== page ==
FROM TAILORING TOAPPROPRIATION SUPPORT: NEGOTIATING GROUPWARE USAGE
Faculty of Science,Department of Information
Processing Science,University of Oulu
FROM TAILORING TO APPROPRIATION SUPPORT: NEGOTIATING GROUPWARE USAGE
Academic Dissertation to be presented with the assent ofthe Faculty of Science, University of Oulu, for publicdiscussion in Raahensali (Auditorium L10), Linnanmaa, on February 1st, 2005, at 12 noon.
OULUN YLIOPISTO, OULU 2005
Copyright 2005University of Oulu, 2005
Supervised byProfessor Kari Kuutti
Reviewed byAssociate Professor Yvonne DittrichAssociate Professor Anders Mrch
ISBN 951-427629-9 (nid.)ISBN 951-42-7630-2 (PDF) http://herkules.oulu.fi/isbn9514276302/
ISSN 0355-3191 http://herkules.oulu.fi/issn03553191/
OULU UNIVERSITY PRESSOULU 2005
Pipek, Volkmar, From tailoring to appropriation support: Negotiating groupwareusage Faculty of Science, Department of Information Processing Science, University of Oulu, P.O.Box3000, FIN-90014 University of Oulu, Finland 2005Oulu, Finland
AbstractThis thesis contributes to the field of collaborative information systems and Computer-SupportedCooperative Work (CSCW). It extends the notion of technological support for design activities "inuse" beyond providing the flexibility to tailor collaborative software, to provide means to support theappropriation process of these tools in their application fields.
Two long-term studies on the evolution of usages of collaborative software in a German authorityand in a network of freelancers in the field of consulting form the foundation of this work. Based onthe experience there, it was possible to identify user activities that drive the appropriation process andto establish a perspective on the appropriation of a Groupware as a social process. Appropriation canbe described as a collaborative effort of end users, who perform "appropriation activities" to makesense of the software in their work context. Besides activities to configure the software to fit into thetechnological, organisational and individual work context of the users ('Tailoring'), there is a largerarea of technology-related communication, demonstration and negotiation activities aimed atestablishing a shared understanding of how a software artefact works and what it can contribute to theshared work context. The mutual shaping of the technology and organisational contexts resemble anongoing design process that end users perform largely without any involvement of professionaldevelopers.
This perspective is the guiding line for developing means for "Appropriation Support", i.e., meansto support the appropriation activities that end users perform. To inform the design of appropriationsupport measures and functions, current approaches that capture the collaborative dimensions oftailoring, and the necessities of 'discourse ergonomics' for technology-related online communicationare explored. The trend to work with a tool 'infrastructure' instead of monolithic Groupware tools isa complicating yet important secondary consideration here, since it demonstrates the necessity tooffer support 'beyond one tool' to support a use-oriented perspective on appropriation.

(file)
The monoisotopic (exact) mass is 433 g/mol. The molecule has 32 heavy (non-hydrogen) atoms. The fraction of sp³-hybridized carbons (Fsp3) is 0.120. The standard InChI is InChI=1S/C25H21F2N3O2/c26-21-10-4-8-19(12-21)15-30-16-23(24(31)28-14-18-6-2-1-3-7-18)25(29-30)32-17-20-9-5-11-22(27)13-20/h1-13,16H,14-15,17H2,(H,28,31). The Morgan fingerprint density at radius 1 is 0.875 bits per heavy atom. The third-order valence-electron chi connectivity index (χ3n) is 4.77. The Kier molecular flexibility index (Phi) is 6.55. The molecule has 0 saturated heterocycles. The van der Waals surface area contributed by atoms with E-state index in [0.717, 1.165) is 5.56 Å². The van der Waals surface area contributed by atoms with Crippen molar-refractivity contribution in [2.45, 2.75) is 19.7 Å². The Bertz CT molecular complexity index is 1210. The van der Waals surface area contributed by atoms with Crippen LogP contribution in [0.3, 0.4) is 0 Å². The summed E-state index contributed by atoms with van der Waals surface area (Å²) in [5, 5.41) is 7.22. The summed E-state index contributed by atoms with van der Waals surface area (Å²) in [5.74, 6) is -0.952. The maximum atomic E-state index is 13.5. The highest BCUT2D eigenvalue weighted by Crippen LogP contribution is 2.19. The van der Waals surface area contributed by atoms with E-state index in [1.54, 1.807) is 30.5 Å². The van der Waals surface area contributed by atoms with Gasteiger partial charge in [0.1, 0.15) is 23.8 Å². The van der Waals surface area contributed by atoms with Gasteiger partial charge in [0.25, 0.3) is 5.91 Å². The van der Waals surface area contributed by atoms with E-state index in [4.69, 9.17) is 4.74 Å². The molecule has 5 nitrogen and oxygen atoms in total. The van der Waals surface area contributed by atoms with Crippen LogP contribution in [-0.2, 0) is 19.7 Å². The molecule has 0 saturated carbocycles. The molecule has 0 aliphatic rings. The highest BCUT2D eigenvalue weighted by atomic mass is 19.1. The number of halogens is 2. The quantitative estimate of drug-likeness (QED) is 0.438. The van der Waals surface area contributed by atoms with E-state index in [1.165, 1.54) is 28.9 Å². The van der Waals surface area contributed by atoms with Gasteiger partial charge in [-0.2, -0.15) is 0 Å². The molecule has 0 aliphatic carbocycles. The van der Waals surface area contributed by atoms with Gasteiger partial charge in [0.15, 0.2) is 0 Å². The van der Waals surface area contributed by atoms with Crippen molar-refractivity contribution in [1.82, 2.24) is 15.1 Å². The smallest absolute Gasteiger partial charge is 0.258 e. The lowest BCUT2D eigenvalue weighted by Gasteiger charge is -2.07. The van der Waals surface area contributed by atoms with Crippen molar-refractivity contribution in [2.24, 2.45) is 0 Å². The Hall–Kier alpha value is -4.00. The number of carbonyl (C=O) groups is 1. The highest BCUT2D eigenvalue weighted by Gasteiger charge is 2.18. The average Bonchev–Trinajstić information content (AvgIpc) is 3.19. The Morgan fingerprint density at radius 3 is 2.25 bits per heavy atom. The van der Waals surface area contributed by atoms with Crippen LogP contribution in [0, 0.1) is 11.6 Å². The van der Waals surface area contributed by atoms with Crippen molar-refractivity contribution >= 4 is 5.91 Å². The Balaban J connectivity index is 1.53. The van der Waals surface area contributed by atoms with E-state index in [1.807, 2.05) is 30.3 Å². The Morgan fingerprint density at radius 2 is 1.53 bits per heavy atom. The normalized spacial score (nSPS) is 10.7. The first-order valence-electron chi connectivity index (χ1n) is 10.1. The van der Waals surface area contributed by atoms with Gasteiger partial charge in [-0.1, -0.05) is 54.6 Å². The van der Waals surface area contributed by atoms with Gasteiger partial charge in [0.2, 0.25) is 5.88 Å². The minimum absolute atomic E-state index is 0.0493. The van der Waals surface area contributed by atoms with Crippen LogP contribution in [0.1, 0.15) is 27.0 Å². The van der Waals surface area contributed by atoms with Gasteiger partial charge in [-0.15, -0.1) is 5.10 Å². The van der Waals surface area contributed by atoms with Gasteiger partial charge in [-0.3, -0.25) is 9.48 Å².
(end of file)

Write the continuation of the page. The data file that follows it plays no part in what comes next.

The resulting idea of 'Use Discourse Environments' as a main concept for appropriation supportwhich captures the activities of communication, demonstration and negotiation as well as the activityof tailoring (where possible) was implemented and evaluated in two prototypes that refer to theapplication fields of the initial studies. The idea of integrating online discourse, tool representationsand tailoring facilities served as a guideline for the use discourse both in an event notification serviceas well as in the 'Online Future Workshop' that addressed a shared inter-organisational softwaredevelopment infrastructure. Based on the evaluations, design recommendations for appropriationsupport are made, and the problematic nature of appropriation activities as 'infrastructural work'versus the 'productive work' that end users consider their main area of work is addressed. The thesisconcludes with a vision of collaborative software tools that do not only provide their original services,but also address end users as a 'virtual community of technology practice'.
Keywords: CSCW, groupware, HCI, information systems, infrastructures, interventionistresearch, participatory design, software design, tailoring, technology appropriation
It is a long way for me from the year 1994 when I enthusiastically specialised in Artificial Intelligence at the University of Kaiserslautern, fascinated by the use of the beauty and aesthetics of mathematics and logic to develop technologies that more or less emulate (and to a certain extent replace) human thinking and acting - to the year 2004, when I deliver this PhD thesis, which at its heart argues for delivering technology that allows users to negotiate the meaning and use modalities of technologies for every specific social context anew.